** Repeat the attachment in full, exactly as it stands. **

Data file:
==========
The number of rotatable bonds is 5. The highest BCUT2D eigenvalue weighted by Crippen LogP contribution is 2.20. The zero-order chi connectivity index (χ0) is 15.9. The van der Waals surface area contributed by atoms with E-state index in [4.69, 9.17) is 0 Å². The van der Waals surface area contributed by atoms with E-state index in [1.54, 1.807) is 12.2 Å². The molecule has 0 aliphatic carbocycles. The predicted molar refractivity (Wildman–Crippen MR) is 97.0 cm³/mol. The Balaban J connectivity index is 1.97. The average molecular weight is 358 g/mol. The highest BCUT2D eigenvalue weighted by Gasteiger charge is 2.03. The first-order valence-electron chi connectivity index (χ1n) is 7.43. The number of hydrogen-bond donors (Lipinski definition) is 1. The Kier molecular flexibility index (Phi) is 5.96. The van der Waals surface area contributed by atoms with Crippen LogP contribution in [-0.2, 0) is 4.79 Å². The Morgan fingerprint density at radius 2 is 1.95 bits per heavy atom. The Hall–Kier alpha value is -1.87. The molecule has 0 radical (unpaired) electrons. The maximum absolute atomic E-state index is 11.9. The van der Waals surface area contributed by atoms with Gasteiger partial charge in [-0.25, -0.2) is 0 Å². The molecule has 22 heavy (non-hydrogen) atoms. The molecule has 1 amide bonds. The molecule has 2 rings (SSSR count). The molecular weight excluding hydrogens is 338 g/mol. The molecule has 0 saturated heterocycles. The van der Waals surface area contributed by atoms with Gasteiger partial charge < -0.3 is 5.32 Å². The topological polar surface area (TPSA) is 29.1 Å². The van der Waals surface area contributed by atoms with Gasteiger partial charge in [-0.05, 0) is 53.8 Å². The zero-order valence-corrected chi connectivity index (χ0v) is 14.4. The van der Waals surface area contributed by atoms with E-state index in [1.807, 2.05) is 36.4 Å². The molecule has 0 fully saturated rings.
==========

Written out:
The number of rotatable bonds is 5. The highest BCUT2D eigenvalue weighted by Crippen LogP contribution is 2.20. The zero-order chi connectivity index (χ0) is 15.9. The van der Waals surface area contributed by atoms with E-state index in [4.69, 9.17) is 0 Å². The van der Waals surface area contributed by atoms with E-state index in [1.54, 1.807) is 12.2 Å². The molecule has 0 aliphatic carbocycles. The predicted molar refractivity (Wildman–Crippen MR) is 97.0 cm³/mol. The Balaban J connectivity index is 1.97. The average molecular weight is 358 g/mol. The highest BCUT2D eigenvalue weighted by Gasteiger charge is 2.03. The first-order valence-electron chi connectivity index (χ1n) is 7.43. The number of hydrogen-bond donors (Lipinski definition) is 1. The Kier molecular flexibility index (Phi) is 5.96. The van der Waals surface area contributed by atoms with Crippen LogP contribution in [-0.2, 0) is 4.79 Å². The Morgan fingerprint density at radius 2 is 1.95 bits per heavy atom. The Hall–Kier alpha value is -1.87. The molecule has 0 radical (unpaired) electrons. The maximum absolute atomic E-state index is 11.9. The van der Waals surface area contributed by atoms with Gasteiger partial charge in [-0.25, -0.2) is 0 Å². The molecule has 22 heavy (non-hydrogen) atoms. The molecule has 1 amide bonds. The molecule has 2 rings (SSSR count). The molecular weight excluding hydrogens is 338 g/mol. The molecule has 0 saturated heterocycles. The van der Waals surface area contributed by atoms with Gasteiger partial charge < -0.3 is 5.32 Å². The topological polar surface area (TPSA) is 29.1 Å². The van der Waals surface area contributed by atoms with Gasteiger partial charge in [-0.05, 0) is 53.8 Å². The zero-order valence-corrected chi connectivity index (χ0v) is 14.4. The van der Waals surface area contributed by atoms with E-state index in [1.807, 2.05) is 36.4 Å². The molecule has 0 fully saturated rings.